CAIRO — In Egypt’s restive Sinai, Bedouin leaders are pushing to take matters in their own hands and urging the government to arm their tribesmen by creating a security force in the peninsula, where the state is struggling to impose its authority and uproot Islamic militants who have attacked Egyptian troops and Israel.
But the proposal raises fears the Bedouin could become a new militia, adding to the turmoil in the peninsula.
Bedouin deeply resent the central government, saying they have long suffered from discrimination and economic neglect. Security officials in past years have detained thousands of Bedouin youth, torturing many.
The resentment has pushed some young Bedouin to join violent Islamic extremist groups, and Bedouin are major players in cross-border smuggling of drugs and migrants. Security forces have had to work delicately in trying to end the threat from militant groups.
The government of Islamist President Mohammed Morsi sent thousands of troops into the Sinai after militants killed 16 Egyptian soldiers Aug. 5 near the Israel-Gaza border. But the forces have refrained from attacking aggressively, wary of harming civilians.
Over the weekend, Morsi said in a speech in Cairo that security forces had identified some of those behind the ambush, which was part of an attempted attack on Israel. Troops had a chance to go after them, he said, but refrained because they were at a gathering of several hundred civilians.
On Monday, at least 21 members of the security forces were killed when their troop carrier overturned in the Sinai. The unit was not involved in the crackdown on militants.
Leaders of main Bedouin tribes met with Interior Minister Ahmed Gamal el-Din, who is in charge of police, in September and put forward the idea of the ministry’s taking on Bedouin to serve as a new security force, said Atiya Abu-Qardud, a sheik from the northern Sinai who participated in the meeting. The tribes would pick 1,000 people to be armed and trained by the Interior Ministry.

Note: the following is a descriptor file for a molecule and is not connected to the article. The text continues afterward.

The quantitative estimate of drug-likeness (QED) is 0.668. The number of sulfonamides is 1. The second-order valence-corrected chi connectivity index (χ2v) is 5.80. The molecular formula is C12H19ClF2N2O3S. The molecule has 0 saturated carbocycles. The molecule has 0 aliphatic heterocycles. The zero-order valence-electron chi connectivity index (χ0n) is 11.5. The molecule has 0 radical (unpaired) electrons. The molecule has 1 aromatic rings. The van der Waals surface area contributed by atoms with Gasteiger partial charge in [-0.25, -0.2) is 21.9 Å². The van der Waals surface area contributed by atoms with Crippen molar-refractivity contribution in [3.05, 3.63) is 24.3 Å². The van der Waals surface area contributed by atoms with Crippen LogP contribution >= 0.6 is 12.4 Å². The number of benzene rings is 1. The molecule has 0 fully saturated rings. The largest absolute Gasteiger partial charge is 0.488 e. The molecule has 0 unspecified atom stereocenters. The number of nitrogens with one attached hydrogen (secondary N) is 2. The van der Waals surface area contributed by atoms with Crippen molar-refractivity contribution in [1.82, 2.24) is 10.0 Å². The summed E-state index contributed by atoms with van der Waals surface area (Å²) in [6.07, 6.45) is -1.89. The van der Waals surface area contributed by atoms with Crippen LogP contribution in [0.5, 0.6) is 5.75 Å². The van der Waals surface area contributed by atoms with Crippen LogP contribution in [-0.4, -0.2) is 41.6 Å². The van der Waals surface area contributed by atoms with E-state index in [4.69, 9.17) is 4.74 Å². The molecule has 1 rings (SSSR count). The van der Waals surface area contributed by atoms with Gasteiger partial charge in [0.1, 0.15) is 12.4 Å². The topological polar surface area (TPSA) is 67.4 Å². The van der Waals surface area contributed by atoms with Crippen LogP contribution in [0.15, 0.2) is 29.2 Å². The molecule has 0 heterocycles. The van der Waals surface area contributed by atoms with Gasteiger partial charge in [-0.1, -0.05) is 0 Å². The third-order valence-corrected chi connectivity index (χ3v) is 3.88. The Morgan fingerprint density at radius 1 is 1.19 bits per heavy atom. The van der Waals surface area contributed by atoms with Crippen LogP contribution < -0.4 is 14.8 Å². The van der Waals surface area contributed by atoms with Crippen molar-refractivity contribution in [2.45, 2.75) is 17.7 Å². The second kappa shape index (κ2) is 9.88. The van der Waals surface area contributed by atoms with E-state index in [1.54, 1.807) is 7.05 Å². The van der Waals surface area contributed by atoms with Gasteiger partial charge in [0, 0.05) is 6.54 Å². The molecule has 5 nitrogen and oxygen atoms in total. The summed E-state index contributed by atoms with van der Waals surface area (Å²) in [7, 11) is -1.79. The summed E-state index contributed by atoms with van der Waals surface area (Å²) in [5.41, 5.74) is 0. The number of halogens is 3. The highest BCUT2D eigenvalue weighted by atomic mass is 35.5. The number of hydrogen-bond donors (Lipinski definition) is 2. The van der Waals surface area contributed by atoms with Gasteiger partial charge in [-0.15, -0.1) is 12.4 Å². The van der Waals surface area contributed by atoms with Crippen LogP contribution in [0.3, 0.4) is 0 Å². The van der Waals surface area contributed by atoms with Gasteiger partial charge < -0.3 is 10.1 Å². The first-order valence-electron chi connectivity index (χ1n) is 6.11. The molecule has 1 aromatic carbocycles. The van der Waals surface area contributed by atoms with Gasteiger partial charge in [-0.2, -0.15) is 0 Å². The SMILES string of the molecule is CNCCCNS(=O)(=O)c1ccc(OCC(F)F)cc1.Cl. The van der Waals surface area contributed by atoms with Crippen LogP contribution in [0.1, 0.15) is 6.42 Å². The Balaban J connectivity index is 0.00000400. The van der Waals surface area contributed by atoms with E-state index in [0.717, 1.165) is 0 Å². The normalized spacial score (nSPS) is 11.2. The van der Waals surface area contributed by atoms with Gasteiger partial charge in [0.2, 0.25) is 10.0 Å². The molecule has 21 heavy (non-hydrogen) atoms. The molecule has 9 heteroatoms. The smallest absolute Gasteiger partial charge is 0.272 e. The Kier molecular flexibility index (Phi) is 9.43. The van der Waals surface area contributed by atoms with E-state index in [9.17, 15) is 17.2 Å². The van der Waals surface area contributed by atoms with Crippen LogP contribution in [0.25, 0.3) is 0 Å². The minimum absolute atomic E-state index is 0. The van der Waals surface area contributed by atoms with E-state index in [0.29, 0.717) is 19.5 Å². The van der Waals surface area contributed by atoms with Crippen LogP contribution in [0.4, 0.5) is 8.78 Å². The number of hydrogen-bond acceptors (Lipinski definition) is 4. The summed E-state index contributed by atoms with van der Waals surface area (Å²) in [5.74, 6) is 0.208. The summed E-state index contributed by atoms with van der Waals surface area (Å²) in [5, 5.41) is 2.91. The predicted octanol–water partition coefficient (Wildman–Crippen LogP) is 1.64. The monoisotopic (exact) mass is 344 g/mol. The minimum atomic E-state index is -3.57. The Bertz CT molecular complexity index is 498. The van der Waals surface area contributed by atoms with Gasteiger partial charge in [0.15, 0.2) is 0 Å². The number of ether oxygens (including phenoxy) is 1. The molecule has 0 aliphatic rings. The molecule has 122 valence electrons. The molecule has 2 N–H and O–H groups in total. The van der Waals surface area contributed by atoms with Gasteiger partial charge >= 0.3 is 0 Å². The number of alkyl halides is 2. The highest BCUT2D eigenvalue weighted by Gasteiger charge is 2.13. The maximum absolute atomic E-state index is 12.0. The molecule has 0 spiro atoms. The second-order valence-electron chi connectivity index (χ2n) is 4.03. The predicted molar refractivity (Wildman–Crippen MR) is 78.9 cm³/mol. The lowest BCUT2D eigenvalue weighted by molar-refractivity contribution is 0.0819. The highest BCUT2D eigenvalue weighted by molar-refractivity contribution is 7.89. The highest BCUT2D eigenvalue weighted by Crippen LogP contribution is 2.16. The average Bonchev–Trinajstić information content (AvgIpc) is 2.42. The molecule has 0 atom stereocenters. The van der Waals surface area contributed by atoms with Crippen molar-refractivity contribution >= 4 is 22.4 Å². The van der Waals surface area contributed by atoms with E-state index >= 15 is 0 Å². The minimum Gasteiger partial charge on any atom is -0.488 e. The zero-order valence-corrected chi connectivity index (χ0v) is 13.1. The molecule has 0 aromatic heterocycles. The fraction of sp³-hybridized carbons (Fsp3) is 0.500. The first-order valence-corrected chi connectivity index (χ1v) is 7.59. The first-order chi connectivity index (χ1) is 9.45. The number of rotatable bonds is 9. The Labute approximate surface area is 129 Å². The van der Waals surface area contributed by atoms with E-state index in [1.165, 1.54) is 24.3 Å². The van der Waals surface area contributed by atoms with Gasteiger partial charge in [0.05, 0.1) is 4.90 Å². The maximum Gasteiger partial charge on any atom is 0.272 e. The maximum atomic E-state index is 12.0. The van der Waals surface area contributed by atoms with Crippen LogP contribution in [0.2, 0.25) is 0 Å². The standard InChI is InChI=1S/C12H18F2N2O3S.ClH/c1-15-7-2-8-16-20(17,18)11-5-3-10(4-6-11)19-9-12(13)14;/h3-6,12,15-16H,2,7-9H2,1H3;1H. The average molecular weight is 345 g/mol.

Officials said the government is studying the idea.
‘‘We have to work with the government,’’ Abu-Qardud said. ‘‘Our goal is stop crime.’’
He said that criminals and extremists would be hesitant to attack facilities or checkpoints manned by Bedouin fighters because of the informal but strict tribal laws that prevail in the territory, including a tradition of tribal vengeance for killings. If a gunman from one tribe kills a Bedouin from another, he risks opening up a tribal war or revenge.
Others argue that this is precisely why a Bedouin force is potentially explosive.
Former Sinai lawmaker Abdullah Abu-Jiahama warned that ‘‘people will kill each other if you arm them. This will widen the circle of security chaos and the problems between people.’’
Bedouin make up about three-quarters of the population of 400,000 people in Sinai.